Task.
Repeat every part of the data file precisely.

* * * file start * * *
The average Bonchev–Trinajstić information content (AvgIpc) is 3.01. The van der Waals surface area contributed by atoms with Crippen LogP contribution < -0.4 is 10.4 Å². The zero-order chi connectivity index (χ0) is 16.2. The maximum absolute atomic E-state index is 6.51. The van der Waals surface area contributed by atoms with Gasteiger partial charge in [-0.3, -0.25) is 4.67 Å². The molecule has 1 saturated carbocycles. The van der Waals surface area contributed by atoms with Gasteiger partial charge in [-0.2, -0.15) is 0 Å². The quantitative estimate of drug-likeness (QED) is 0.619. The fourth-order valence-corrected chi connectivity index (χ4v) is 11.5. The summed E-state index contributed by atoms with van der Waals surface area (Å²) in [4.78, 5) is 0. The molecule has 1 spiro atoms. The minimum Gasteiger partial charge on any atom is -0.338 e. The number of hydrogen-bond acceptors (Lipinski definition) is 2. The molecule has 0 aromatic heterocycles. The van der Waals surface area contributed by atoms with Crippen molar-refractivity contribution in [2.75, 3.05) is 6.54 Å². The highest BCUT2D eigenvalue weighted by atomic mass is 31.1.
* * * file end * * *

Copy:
The average Bonchev–Trinajstić information content (AvgIpc) is 3.01. The van der Waals surface area contributed by atoms with Crippen LogP contribution < -0.4 is 10.4 Å². The zero-order chi connectivity index (χ0) is 16.2. The maximum absolute atomic E-state index is 6.51. The van der Waals surface area contributed by atoms with Gasteiger partial charge in [-0.3, -0.25) is 4.67 Å². The molecule has 1 saturated carbocycles. The van der Waals surface area contributed by atoms with Gasteiger partial charge in [-0.2, -0.15) is 0 Å². The quantitative estimate of drug-likeness (QED) is 0.619. The fourth-order valence-corrected chi connectivity index (χ4v) is 11.5. The summed E-state index contributed by atoms with van der Waals surface area (Å²) in [4.78, 5) is 0. The molecule has 1 spiro atoms. The minimum Gasteiger partial charge on any atom is -0.338 e. The number of hydrogen-bond acceptors (Lipinski definition) is 2. The molecule has 0 aromatic heterocycles. The van der Waals surface area contributed by atoms with Crippen molar-refractivity contribution in [2.75, 3.05) is 6.54 Å². The highest BCUT2D eigenvalue weighted by atomic mass is 31.1.